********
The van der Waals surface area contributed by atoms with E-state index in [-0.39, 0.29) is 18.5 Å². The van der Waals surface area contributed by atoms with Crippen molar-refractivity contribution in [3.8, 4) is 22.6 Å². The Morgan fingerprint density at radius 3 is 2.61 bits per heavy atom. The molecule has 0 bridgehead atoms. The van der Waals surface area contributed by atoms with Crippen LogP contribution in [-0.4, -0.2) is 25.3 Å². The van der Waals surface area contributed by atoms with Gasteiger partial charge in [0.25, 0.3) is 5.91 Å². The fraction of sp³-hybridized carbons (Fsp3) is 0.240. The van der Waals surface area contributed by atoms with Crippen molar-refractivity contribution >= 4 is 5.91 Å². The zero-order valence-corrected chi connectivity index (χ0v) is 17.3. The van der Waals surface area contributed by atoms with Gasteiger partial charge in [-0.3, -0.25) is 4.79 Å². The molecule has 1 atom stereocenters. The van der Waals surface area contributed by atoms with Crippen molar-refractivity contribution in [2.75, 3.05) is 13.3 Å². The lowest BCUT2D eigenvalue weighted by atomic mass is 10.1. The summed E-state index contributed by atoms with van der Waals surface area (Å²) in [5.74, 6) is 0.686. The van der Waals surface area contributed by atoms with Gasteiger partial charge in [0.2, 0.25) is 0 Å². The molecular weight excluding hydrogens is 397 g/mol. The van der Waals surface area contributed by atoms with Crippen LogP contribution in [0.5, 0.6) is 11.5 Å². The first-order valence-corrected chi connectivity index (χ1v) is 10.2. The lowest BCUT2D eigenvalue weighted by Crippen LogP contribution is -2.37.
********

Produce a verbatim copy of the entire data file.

The van der Waals surface area contributed by atoms with E-state index in [-0.39, 0.29) is 18.5 Å². The van der Waals surface area contributed by atoms with Crippen molar-refractivity contribution in [3.8, 4) is 22.6 Å². The Morgan fingerprint density at radius 3 is 2.61 bits per heavy atom. The molecule has 0 bridgehead atoms. The van der Waals surface area contributed by atoms with Crippen LogP contribution in [-0.4, -0.2) is 25.3 Å². The van der Waals surface area contributed by atoms with Gasteiger partial charge in [0.25, 0.3) is 5.91 Å². The fraction of sp³-hybridized carbons (Fsp3) is 0.240. The van der Waals surface area contributed by atoms with Crippen molar-refractivity contribution >= 4 is 5.91 Å². The zero-order valence-corrected chi connectivity index (χ0v) is 17.3. The van der Waals surface area contributed by atoms with Gasteiger partial charge in [-0.3, -0.25) is 4.79 Å². The molecule has 1 atom stereocenters. The van der Waals surface area contributed by atoms with Crippen molar-refractivity contribution in [2.75, 3.05) is 13.3 Å². The lowest BCUT2D eigenvalue weighted by atomic mass is 10.1. The summed E-state index contributed by atoms with van der Waals surface area (Å²) in [5.74, 6) is 0.686. The van der Waals surface area contributed by atoms with Gasteiger partial charge in [0.2, 0.25) is 0 Å². The molecular weight excluding hydrogens is 397 g/mol. The van der Waals surface area contributed by atoms with Crippen LogP contribution in [0.5, 0.6) is 11.5 Å². The first-order valence-corrected chi connectivity index (χ1v) is 10.2. The lowest BCUT2D eigenvalue weighted by Crippen LogP contribution is -2.37.